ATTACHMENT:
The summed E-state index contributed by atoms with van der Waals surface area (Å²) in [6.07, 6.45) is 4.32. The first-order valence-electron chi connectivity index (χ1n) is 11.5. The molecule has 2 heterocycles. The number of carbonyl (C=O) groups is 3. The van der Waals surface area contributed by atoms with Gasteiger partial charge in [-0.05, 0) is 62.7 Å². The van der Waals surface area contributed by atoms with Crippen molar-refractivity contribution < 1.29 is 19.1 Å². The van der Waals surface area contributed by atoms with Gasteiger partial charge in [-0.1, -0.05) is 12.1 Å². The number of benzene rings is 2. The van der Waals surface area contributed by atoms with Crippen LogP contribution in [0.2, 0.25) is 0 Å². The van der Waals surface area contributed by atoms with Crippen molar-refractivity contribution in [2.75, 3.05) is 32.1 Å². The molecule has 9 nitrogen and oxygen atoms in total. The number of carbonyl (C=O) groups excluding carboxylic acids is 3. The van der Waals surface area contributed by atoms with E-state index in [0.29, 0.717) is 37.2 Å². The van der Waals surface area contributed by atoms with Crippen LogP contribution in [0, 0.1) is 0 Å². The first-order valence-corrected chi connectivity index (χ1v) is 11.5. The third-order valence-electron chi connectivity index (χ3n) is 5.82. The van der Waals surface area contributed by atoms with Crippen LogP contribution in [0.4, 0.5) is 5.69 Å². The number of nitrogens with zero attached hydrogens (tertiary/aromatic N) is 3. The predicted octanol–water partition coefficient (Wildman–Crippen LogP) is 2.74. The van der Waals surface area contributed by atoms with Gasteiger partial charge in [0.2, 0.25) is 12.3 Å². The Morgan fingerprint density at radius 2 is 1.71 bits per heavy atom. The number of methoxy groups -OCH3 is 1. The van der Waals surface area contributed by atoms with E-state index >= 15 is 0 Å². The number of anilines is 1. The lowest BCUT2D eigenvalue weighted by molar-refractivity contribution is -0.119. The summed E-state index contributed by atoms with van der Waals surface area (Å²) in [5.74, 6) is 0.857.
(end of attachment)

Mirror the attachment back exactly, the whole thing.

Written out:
The summed E-state index contributed by atoms with van der Waals surface area (Å²) in [6.07, 6.45) is 4.32. The first-order valence-electron chi connectivity index (χ1n) is 11.5. The molecule has 2 heterocycles. The number of carbonyl (C=O) groups is 3. The van der Waals surface area contributed by atoms with Gasteiger partial charge in [-0.05, 0) is 62.7 Å². The van der Waals surface area contributed by atoms with Crippen molar-refractivity contribution < 1.29 is 19.1 Å². The van der Waals surface area contributed by atoms with Gasteiger partial charge in [-0.1, -0.05) is 12.1 Å². The number of benzene rings is 2. The van der Waals surface area contributed by atoms with Crippen LogP contribution in [0.2, 0.25) is 0 Å². The van der Waals surface area contributed by atoms with Crippen molar-refractivity contribution in [2.75, 3.05) is 32.1 Å². The molecule has 9 nitrogen and oxygen atoms in total. The number of carbonyl (C=O) groups excluding carboxylic acids is 3. The van der Waals surface area contributed by atoms with E-state index in [0.29, 0.717) is 37.2 Å². The van der Waals surface area contributed by atoms with Crippen LogP contribution in [0, 0.1) is 0 Å². The first-order valence-corrected chi connectivity index (χ1v) is 11.5. The third-order valence-electron chi connectivity index (χ3n) is 5.82. The van der Waals surface area contributed by atoms with Crippen LogP contribution in [0.4, 0.5) is 5.69 Å². The number of nitrogens with zero attached hydrogens (tertiary/aromatic N) is 3. The predicted octanol–water partition coefficient (Wildman–Crippen LogP) is 2.74. The van der Waals surface area contributed by atoms with Gasteiger partial charge in [0.2, 0.25) is 12.3 Å². The Morgan fingerprint density at radius 2 is 1.71 bits per heavy atom. The number of methoxy groups -OCH3 is 1. The van der Waals surface area contributed by atoms with E-state index >= 15 is 0 Å². The number of anilines is 1. The lowest BCUT2D eigenvalue weighted by molar-refractivity contribution is -0.119. The summed E-state index contributed by atoms with van der Waals surface area (Å²) in [5.74, 6) is 0.857.